Petitioner Chevron Holdings, Inc. filed a Petition for Review seeking refund or issuance of Tax Credit Certificate (TCC) on input VAT attributable to it zero-rated sales in the amount of Php 84,228,009.20. Petitioner argued that the following requisites are met: (1) it is VAT-registered; (2) it is engaged in zero-rated sale of services; (3) it incurred input VAT attributable to its zero-rated sales; (4) its input VAT attributable to zero-rated sales are unutilized and unapplied against output VAT; and (5) its claim for such input VAT has not yet prescribed. On the other hand, Respondent CIR countered that the claim should be denied for failure of the Petitioner to substantiate that it is engaged in zero-rated sale of services because of its failure to prove that its sales are made to non-residents who are doing business outside the Philippines. In ruling, the Court held that in order to prove that sales are made to non-residents doing business outside the Philippines, Petitioner must be able to present both the SEC Certificate of Non-Registration of Corporation or Partnership and proof of foreign incorporation or registration papers. Perusal of the documents showed that the Petitioner failed to substantiate some of its zero-rated sales. Likewise, some of the invoices and receipts failed to comply with the strict invoicing requirements. Consequently, the Court PARTIALLY GRANTED the Petition ordering the Respondent CIR to refund or issue TCC at a reduced amount of Php 6,444,989.88. [CHEVRON HOLDINGS, INC. VS. COMMISSIONER OF INTERNAL REVENUE, CTA CASE NO. 9266, OCTOBER 7, 2020]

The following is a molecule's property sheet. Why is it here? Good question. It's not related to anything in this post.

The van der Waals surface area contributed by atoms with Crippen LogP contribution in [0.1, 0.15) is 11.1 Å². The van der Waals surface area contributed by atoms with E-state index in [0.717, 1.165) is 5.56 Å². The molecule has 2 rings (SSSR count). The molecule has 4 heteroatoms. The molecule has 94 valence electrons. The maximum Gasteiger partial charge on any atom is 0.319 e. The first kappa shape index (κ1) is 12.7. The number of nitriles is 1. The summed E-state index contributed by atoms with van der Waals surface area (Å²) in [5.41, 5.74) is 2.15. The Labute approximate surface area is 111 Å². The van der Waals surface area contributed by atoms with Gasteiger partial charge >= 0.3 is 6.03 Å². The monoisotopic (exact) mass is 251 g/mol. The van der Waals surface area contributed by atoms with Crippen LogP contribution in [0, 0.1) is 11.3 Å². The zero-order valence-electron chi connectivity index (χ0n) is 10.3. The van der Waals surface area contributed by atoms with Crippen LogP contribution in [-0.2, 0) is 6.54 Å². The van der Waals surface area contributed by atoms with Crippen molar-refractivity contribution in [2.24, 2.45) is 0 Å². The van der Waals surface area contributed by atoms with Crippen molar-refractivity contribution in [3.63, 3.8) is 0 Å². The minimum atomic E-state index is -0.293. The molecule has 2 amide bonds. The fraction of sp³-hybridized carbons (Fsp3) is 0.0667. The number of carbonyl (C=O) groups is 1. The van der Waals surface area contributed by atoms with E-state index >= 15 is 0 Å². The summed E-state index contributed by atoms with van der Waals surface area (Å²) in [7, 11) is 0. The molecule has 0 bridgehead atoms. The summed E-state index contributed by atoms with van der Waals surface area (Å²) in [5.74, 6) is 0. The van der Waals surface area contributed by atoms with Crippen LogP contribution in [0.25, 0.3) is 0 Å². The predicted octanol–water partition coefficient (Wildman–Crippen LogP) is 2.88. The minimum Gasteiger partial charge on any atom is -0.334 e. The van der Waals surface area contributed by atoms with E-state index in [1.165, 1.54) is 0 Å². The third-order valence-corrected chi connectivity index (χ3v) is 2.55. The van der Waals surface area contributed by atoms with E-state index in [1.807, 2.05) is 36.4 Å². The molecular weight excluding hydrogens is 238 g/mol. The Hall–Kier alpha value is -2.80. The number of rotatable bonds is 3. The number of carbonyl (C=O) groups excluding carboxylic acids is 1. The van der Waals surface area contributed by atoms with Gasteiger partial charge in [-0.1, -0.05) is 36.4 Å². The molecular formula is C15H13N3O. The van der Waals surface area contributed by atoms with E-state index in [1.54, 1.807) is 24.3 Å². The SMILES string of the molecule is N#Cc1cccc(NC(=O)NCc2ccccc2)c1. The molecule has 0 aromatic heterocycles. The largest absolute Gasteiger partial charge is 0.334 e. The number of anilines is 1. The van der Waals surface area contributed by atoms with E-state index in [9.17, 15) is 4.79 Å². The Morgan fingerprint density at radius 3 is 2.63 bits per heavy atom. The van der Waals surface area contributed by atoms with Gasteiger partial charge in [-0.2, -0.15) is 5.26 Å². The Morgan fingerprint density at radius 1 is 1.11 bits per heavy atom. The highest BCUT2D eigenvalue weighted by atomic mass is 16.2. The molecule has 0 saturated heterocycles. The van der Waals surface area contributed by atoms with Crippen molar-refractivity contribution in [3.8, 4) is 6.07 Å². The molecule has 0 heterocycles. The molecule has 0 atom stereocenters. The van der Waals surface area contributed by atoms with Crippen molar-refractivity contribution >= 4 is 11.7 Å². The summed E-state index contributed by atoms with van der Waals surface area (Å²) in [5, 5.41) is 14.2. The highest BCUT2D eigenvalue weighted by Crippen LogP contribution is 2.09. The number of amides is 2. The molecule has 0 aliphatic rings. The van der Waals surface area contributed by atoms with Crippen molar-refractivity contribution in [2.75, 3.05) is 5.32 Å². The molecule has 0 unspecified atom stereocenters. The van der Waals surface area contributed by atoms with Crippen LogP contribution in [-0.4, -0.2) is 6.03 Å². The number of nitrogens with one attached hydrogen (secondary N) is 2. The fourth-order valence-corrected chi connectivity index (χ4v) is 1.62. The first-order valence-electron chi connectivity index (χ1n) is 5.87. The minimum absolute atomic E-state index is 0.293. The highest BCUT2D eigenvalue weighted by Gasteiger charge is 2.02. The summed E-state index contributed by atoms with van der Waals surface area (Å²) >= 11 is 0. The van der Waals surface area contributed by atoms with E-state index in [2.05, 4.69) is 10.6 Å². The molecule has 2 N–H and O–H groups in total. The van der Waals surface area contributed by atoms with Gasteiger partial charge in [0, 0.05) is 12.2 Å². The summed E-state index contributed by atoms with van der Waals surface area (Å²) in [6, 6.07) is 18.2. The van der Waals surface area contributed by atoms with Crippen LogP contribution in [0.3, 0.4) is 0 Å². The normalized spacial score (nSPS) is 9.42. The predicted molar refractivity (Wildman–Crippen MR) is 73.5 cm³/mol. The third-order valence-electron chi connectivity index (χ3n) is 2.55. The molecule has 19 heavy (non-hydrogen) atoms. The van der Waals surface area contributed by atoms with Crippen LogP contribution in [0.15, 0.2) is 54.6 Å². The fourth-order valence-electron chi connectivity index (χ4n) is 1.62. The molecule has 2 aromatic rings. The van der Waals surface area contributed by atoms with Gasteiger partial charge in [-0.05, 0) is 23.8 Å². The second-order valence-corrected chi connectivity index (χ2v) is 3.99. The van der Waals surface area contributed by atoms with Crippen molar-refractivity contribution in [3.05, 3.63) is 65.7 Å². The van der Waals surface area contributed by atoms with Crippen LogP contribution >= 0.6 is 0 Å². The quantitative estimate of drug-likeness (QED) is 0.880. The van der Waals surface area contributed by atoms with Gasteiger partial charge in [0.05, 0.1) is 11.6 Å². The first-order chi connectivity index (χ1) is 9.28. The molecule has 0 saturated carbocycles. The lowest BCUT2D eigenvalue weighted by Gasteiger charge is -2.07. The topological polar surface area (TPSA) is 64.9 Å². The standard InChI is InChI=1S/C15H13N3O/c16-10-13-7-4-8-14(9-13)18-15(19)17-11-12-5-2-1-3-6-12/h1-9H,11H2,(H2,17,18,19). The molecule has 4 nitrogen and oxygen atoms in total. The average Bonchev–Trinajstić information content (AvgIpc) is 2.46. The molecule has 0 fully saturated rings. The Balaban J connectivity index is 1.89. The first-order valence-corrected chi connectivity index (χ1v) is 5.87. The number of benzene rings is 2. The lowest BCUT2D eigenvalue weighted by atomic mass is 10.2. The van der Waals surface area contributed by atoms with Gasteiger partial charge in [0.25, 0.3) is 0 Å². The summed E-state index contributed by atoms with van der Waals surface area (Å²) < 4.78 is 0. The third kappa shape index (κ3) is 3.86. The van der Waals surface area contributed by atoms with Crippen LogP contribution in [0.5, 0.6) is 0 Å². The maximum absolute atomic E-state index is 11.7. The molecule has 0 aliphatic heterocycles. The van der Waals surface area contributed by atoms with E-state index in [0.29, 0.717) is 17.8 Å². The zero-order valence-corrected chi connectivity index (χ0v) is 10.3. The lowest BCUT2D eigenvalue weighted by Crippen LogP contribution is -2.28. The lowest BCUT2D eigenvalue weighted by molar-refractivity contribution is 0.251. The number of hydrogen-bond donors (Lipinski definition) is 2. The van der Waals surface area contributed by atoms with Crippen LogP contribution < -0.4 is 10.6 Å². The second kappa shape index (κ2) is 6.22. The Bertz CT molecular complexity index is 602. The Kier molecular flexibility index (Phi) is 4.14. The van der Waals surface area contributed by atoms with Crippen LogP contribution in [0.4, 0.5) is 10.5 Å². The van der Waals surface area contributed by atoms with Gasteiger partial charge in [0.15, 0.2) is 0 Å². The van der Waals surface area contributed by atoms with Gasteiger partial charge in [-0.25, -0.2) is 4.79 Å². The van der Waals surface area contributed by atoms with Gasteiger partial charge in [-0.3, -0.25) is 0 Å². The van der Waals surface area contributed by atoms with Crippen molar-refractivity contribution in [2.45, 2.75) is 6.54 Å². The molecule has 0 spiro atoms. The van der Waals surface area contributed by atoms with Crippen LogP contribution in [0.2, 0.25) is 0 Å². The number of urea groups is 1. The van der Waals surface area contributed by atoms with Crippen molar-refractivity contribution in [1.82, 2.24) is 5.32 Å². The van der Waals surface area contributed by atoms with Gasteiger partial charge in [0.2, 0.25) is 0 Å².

[THE “120 +30”-DAY PERIOD IS MANDATORY AND JURISDICTIONAL] [SECTION 112 (C) OF THE TAX CODE DOES NOT PROVIDE ALTERNATIVE REMEDIES TO A TAXPAYER-CLAIMANT] [THE THIRTY (30)-DAY PERIOD GIVEN TO A TAXPAYER TO FILE A JUDICIAL CLAIM FOR INPUT TAX REFUND/TCC SHALL START FROM WHICHEVER STARTING POINT COMES FIRST]